A Publication of
THE CATHOLIC STUDY CIRCLE
FOR ANIMAL WELFARE
From Number 191 - Summer 2002
Pope John Paul II on ecology
Pope John Paul’s Encyclical Letter On Social Concern (Solicitudo
Rei Socialis), issued
on December 30, 1987, contained passages concerning the moral limits to use of natural
resources - including the animal ones
n. 26 (part): Among today’s positive signs we must also mention a greater realization of the limits of available resources, of the need to respect the integrity and the cycles of nature, and to take them into account when planning for development ... Today this is called ecological concern.
n.34: Nor can the moral character of development exclude respect for the beings which constitute the natural world ... Such realities also demand respect, by virtue of a threefold consideration which it is useful to reflect upon carefully.
* The first consideration is the appropriateness of acquiring a growing awareness of the fact that one cannot use with impunity the different categories of beings, whether living or inanimate, animals, plants, the natural elements simply as one wishes, according to one’s own economic needs. On the contrary, one must take into account the nature of each being and of its mutual connection in an ordered system, which is precisely the ‘cosmos’.
* The second consideration is based on the realization, which is perhaps more urgent, that natural resources are limited; some are not, as it is said, renewable. Using them as if they were inexhaustible, with absolute dominion, seriously endangers their availability not only for the present generation but above all for generations to come.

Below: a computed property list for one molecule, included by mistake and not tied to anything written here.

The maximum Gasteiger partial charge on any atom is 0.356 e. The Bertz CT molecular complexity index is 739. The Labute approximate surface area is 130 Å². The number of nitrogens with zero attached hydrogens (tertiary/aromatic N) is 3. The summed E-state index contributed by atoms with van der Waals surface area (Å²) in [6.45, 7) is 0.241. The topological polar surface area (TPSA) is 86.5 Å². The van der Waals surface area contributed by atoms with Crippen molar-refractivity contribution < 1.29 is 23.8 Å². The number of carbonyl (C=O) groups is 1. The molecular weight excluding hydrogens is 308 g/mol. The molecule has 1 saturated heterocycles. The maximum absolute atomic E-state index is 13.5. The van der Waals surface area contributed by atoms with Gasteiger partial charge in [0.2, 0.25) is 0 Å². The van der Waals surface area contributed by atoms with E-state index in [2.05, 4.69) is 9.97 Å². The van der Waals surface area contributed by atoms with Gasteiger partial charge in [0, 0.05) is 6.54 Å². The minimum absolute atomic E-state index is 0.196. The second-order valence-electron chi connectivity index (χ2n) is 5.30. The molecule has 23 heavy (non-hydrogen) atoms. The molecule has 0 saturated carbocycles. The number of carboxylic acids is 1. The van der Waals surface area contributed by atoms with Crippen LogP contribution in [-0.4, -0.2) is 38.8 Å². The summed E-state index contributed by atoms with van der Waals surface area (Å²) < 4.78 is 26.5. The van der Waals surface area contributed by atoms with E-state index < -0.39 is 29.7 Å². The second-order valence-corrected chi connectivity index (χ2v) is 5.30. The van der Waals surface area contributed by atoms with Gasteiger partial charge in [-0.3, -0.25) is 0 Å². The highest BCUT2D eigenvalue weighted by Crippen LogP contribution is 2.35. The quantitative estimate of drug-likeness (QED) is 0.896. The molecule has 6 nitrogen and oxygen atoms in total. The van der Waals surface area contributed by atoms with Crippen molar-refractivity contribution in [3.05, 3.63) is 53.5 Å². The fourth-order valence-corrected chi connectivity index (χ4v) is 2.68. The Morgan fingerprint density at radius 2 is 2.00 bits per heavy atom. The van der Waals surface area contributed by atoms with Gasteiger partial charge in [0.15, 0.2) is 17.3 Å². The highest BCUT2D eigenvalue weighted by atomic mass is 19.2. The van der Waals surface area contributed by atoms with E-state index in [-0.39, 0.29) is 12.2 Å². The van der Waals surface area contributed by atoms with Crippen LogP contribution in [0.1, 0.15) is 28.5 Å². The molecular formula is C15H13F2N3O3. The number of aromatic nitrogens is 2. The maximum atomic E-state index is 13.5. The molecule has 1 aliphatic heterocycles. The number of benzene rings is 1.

* The third consideration refers directly to the consequences of a certain type of development on the quality of life in the industrialized zones. We all know that the direct or indirect result of industrialization is, ever more frequently, the pollution of the environment, with serious consequences for the health of the population.
Once again it is evident that development, the planning which governs it, and the way in which resources are used must include respect for moral demands. One of the latter undoubtedly imposes limits on the use of the natural world. The dominion granted to man by the Creator is not an absolute power, nor can one speak of a freedom to ‘use and misuse’, or to dispose of things as one pleases. The limitation imposed from the beginning by the Creator himself and expressed symbolically by the prohibition not to ‘eat of the fruit of the tree’ (cf. Gen 2:16-17) shows clearly enough that, when it comes to the natural world, we are subject not only to biological laws but also to moral ones, which cannot be violated with impunity.
Return to The Ark No. 191 - Summer 2002
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